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1. Overview

In this article, we’ll look into the different ways of reversing a stack using Java. A stack is a LIFO(Last In, First Out) data structure that supports the insertion (push) and removal (pop) of elements from the same side.

We can visualise a stack as a stack of plates on a table; accessing the plates is the safest when done from the top.

2. Problem: Reverse a Stack

Let’s explore the problem statement in depth. We’re given a Stack of objects as input, and we’re required to return the stack with the elements in reverse order. Here’s an example.

Input: [1, 2, 3, 4, 5, 6, 7, 8, 9]

Output: [9, 8, 7, 6, 5, 4, 3, 2, 1]

The input is a stack of the first nine natural numbers, and the output of our code should be the same natural numbers in reverse order. We can extend this problem to any type of stack, for example, a stack of String elements, a stack of custom objects such as Node, etc.

For example:

Input: [“Red”, “Blue”, “Green”, “Yellow”]

Output: [“Yellow”, “Green”, “Blue”, “Red”]

3. Reverse a Stack Using a Queue

In this section, let’s see how we can solve the problem by using a Queue data structure. A Queue is a FIFO(First In, First Out) data structure and supports the addition of elements from the rear side and the removal of elements from the front side.

Given a stack of elements as input, we can pick elements from the top of the stack, one at a time, and insert them into our queue. From our first example of the natural numbers, we’ll start with the top of the stack pointing to 9. We insert the stack’s top element into the queue’s rear end at each step, and eventually, we would have emptied the stack. At this point we have filled the queue with the elements in the following order:

(rear) [1, 2, 3, 4, 5, 6, 7, 8, 9] (front).

Once this is done, we can remove elements from the queue, which takes place from the front side, and push it back onto our stack. After this activity completes, we’ll be left with our desired output stack [9, 8, 7, 6, 5, 4, 3, 2, 1].

This is how the code looks, considering the stack to be of type Integer:

public Stack reverseIntegerStack(Stack<Integer> inputStack) {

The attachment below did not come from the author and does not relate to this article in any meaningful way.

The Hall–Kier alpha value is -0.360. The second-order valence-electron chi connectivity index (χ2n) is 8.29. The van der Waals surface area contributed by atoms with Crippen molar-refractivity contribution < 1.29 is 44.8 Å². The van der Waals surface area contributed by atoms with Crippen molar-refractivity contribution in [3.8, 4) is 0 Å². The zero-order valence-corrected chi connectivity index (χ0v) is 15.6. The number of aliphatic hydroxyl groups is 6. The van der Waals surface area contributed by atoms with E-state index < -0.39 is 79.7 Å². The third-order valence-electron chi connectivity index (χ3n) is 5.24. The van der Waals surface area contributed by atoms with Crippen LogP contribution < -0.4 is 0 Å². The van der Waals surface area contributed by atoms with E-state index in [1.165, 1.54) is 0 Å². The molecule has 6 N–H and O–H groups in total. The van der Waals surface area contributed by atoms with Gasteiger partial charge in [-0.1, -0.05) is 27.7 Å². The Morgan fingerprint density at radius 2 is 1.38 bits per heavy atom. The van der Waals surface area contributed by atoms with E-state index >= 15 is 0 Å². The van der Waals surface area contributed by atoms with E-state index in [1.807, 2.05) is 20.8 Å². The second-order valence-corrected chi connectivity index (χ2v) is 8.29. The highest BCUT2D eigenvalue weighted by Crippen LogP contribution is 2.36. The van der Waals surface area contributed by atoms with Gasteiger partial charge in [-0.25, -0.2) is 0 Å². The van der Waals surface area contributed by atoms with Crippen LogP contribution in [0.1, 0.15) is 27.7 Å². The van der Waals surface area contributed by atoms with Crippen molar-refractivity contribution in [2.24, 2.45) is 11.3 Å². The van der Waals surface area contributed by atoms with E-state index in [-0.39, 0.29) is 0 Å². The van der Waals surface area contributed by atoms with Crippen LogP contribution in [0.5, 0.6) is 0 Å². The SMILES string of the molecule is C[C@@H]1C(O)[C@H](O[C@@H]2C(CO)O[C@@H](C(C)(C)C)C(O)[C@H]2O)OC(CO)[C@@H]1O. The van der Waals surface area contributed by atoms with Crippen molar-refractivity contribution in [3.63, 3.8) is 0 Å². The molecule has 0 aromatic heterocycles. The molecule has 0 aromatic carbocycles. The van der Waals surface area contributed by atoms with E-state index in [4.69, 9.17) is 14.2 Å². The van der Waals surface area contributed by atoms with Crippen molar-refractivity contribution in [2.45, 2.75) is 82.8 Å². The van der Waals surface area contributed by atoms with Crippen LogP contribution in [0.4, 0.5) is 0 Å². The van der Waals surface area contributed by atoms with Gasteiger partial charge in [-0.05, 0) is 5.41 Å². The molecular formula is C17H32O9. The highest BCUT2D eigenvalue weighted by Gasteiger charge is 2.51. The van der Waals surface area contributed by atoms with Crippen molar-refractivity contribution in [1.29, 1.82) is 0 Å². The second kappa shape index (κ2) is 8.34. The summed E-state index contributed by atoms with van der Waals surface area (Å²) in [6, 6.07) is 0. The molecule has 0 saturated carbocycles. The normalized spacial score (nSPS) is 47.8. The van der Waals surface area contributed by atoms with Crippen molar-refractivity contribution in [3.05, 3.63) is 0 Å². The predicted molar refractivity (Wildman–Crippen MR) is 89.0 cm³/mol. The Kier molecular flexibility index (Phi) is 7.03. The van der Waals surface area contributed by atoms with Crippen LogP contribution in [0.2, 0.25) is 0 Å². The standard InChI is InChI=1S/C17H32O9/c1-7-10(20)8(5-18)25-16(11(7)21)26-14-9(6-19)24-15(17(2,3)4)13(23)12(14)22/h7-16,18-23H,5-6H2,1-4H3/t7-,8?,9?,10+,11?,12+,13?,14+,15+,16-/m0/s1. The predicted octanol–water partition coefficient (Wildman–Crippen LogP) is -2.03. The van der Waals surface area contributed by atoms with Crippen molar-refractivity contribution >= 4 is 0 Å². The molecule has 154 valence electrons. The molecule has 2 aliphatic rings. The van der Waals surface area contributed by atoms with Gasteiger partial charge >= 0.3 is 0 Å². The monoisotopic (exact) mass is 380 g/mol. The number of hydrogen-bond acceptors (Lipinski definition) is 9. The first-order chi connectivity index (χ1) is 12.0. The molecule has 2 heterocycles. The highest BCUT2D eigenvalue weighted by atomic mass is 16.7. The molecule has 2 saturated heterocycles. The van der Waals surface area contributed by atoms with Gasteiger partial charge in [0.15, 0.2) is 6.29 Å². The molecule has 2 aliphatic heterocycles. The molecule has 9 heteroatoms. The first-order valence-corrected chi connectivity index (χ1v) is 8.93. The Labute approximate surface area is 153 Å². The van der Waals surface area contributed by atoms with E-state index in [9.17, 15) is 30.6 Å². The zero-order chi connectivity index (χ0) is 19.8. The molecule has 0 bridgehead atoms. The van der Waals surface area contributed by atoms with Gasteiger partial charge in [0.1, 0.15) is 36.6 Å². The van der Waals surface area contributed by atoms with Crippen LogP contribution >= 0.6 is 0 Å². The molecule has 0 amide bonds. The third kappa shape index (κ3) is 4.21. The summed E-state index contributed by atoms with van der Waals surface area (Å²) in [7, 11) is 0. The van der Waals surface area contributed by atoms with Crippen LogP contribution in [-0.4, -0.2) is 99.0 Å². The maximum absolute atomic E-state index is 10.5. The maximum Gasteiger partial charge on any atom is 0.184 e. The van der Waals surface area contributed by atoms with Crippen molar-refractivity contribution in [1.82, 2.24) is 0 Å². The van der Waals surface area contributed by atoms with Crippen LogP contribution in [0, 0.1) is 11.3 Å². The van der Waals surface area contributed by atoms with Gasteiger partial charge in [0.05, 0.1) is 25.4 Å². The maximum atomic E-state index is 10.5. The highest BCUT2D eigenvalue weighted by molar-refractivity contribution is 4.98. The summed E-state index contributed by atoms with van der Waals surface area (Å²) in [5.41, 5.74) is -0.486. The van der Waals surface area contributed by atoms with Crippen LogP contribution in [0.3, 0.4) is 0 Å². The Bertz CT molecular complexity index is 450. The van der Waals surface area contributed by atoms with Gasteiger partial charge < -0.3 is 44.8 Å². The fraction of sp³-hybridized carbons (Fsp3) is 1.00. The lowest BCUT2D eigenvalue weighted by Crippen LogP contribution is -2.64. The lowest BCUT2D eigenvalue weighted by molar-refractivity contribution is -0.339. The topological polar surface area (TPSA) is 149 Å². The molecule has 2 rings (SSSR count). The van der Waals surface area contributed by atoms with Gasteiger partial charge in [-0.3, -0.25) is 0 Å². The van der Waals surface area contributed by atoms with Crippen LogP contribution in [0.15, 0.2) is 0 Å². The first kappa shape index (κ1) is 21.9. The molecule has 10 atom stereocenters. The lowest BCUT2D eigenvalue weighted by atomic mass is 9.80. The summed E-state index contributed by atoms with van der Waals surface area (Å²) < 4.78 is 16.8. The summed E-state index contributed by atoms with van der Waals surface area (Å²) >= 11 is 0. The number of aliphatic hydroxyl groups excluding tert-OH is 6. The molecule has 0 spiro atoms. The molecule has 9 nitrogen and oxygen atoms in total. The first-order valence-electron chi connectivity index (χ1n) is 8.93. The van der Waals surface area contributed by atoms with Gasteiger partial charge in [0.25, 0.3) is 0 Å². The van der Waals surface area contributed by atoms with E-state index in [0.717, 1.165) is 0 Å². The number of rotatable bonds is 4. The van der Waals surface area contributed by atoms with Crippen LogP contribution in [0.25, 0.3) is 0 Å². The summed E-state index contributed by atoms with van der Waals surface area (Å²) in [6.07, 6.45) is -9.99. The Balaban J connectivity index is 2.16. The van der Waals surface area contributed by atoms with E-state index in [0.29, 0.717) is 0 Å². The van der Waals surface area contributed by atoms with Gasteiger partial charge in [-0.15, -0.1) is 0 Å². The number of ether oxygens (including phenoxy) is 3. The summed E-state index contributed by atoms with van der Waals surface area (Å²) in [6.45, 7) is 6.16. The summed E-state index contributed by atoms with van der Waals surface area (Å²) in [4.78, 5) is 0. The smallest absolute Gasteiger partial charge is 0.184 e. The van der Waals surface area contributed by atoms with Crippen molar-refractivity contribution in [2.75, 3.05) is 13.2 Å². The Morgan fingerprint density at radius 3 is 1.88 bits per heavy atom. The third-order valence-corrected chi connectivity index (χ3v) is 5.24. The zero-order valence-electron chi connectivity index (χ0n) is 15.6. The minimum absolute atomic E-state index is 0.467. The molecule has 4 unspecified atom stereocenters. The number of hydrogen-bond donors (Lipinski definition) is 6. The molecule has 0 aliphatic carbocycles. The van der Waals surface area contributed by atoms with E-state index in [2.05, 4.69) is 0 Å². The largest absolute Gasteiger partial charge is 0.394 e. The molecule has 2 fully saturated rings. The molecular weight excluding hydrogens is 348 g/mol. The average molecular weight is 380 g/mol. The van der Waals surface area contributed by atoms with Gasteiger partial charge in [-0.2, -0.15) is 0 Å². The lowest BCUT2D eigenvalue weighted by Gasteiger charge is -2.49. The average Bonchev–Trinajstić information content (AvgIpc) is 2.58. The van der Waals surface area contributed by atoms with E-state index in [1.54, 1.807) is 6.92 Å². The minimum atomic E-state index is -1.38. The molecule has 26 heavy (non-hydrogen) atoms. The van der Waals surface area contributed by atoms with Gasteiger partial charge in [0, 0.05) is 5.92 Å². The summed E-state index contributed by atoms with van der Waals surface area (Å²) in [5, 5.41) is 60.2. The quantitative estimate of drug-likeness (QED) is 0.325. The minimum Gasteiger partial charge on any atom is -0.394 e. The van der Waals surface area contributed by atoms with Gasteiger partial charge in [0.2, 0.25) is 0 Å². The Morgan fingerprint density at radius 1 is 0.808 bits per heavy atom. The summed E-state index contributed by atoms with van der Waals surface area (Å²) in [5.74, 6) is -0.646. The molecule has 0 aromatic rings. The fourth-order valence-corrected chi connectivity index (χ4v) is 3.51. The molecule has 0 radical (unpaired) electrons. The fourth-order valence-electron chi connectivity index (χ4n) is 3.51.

Queue<Integer> queue = new LinkedList<>();
    while (!inputStack.isEmpty()) {
    while (!queue.isEmpty()) {
    return inputStack;

4. Reverse a Stack Using Recursion

Let’s discuss an approach to solving this problem without using any additional data structure. Recursion is a core concept that is abundant in computer science and deals with the idea of a method calling itself repeatedly as long as a precondition is satisfied. Any recursion function should have two components to it:

  • The Recursive Call: in our case, the recursive call to the method will remove elements from the given stack
  • The Stop Condition: the recursion will end when the given stack is empty

Every call to the recursive method adds to the call stack in JVM memory. We can leverage this fact to reverse the given stack. A recursive call will remove an element from the top of the stack and add it to the memory call stack. 

When the input stack is empty, the memory call stack contains the elements of the stack in reversed order. The top of the call stack contains the number 1, whereas the bottommost call stack contains the number 10. At this point, we take items from the call stack and insert the elements to the bottom of the stack, reversing the elements’ original order.

Let’s see the two-step recursive algorithm in the code here:

private void reverseStack(Stack<Integer> stack) {
    if (stack.isEmpty()) {
    int top = stack.pop();
    insertBottom(stack, top);

The reverseStack() method pops the top element from the stack recursively. Once the input stack is empty, we insert the elements which are currently in the call stack, to the bottom of the stack:

private void insertBottom(Stack<Integer> stack, int value) {
    if (stack.isEmpty()) {
    } else {
        int top = stack.pop();
        insertBottom(stack, value);

5. Comparing the Approaches of Reversing a Stack

We discussed two approaches to the problem of reversing a given stack. These algorithms work on a Stack of any type. The first solution of using an additional Queue data structure reverses the stack in O(n) time complexity. However, since we’re using additional space in the form of the Queue, the space complexity is O(n) as well.

On the other hand, the recursive solution has a time complexity of O(n²) because of the recursive calls but comes with no additional space complexity as we are utilising the program call stack to store the elements of the stack.

6. Conclusion

In this article, we discussed two approaches to reversing a Stack in Java and compared the running time and space complexities of the algorithms. As usual, all code samples can be found over on GitHub.

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